How effective are solar panels at reducing carbon emissions?

Reducing your emissions with solar panels

Solar panels are promoted as one of the key ways in which households and businesses can reduce their carbon footprint. Generating renewable energy, they reduce the reliance of users on the National Grid, meaning fewer fossil fuels need to be burned to power the nation. But how effective are they really at lowering our emissions on both a small and large scale?

How efficient are solar panels?

Most solar photovoltaic (PV) systems designed for domestic use are between 15-20% efficient. This may not seem like much, but is plenty to power home appliances. In the past decade, efficiency has increased, meaning newer installations are better at converting sunlight into electricity. Some systems may reach 25% efficiency on the warmest, clearest days. It’s advisable to check the potential efficiency of your system with your solar PV installers before investing. 

When it comes to reducing emissions, homes with solar panels are not contributing to global emissions levels during daylight hours. Those with solar battery storage are doing even better, since they are less reliant on energy from the grid even after dark.

What about solar farms?

In October 2022, Columbia University published an article that suggests solar panels can reduce a greater amount of emissions per acre than trees and corn ethanol. The article states that when solar panels are installed on areas of land to generate power – which reduces the need for natural gas – they will save the planet between 175-198 metric tons of carbon dioxide per year. In comparison, it’s estimated that the average acre of forest sequesters 0.84 metric tons of carbon dioxide each year. As such, solar panels are 208-236 times more efficient than trees when it comes to reducing emissions.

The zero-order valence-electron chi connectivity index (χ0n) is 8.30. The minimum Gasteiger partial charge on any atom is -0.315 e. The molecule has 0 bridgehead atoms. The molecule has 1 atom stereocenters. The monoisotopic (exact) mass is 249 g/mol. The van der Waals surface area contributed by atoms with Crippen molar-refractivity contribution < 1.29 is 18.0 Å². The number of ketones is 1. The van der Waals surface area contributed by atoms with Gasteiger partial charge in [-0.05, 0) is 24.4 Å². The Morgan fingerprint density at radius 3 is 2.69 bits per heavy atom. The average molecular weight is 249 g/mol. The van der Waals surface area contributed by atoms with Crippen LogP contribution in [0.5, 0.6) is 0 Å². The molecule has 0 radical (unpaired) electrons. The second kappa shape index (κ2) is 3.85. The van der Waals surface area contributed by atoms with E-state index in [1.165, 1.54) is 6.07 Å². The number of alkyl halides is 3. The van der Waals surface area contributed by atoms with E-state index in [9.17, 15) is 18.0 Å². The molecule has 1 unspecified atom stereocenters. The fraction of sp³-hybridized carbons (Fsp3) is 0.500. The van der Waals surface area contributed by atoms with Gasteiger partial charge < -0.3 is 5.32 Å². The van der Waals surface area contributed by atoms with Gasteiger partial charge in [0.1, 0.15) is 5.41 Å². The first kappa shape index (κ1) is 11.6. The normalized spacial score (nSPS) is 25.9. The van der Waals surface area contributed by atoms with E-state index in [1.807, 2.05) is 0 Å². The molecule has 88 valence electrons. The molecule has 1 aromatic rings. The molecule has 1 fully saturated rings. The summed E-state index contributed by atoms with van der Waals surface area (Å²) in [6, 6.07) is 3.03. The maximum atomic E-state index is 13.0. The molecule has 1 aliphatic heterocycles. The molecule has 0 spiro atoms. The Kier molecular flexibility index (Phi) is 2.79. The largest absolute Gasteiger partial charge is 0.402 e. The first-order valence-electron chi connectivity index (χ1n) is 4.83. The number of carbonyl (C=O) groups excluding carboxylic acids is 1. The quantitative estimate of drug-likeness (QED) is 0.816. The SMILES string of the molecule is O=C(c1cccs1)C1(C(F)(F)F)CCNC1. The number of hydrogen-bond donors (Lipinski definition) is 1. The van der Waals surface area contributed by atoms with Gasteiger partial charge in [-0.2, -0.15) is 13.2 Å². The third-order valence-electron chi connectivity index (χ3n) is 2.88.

Concerns have been raised around clearing land for solar farms, but the university article argues that any carbon released is offset quickly. According to the article, an average forest contains 81 metric tons of carbon, comprising 297 metric tons of carbon dioxide. If all of it was released to convert the land to a solar farm, the emissions would be offset within two years. Moreover, if the land was also used for crops, it serves a dual purpose and can both boost income for farmers and improve crop yields. 

Solar panels and corn ethanol

In the United States in particular, over a third of all corn is grown not for human consumption or animal feed, but to produce ethanol. According to a study published in the journal, Proceedings of the National Academy of Science (PNAS), corn ethanol has fueled the progress of climate change by increasing the use of fertilisers, contributing to water pollution and generating greenhouse gases. 

As such, replacing corn grown for ethanol production with solar panels could dramatically reduce emissions. An analysis by UK-based Carbon Brief stated that a hectare of solar panels would deliver between 48-112 times greater driving distance when used to charge an electric vehicle than the space could deliver if it was used to grow biofuels for cars. 


Far from exacerbating climate change and robbing the western world of its farmland, solar panels could prove a valuable solution when used large-scale as well as domestically. If you’re looking for a domestic or commercial solar PV specialist in Kent, be sure to contact an MCS-certified provider for the best quality results. 

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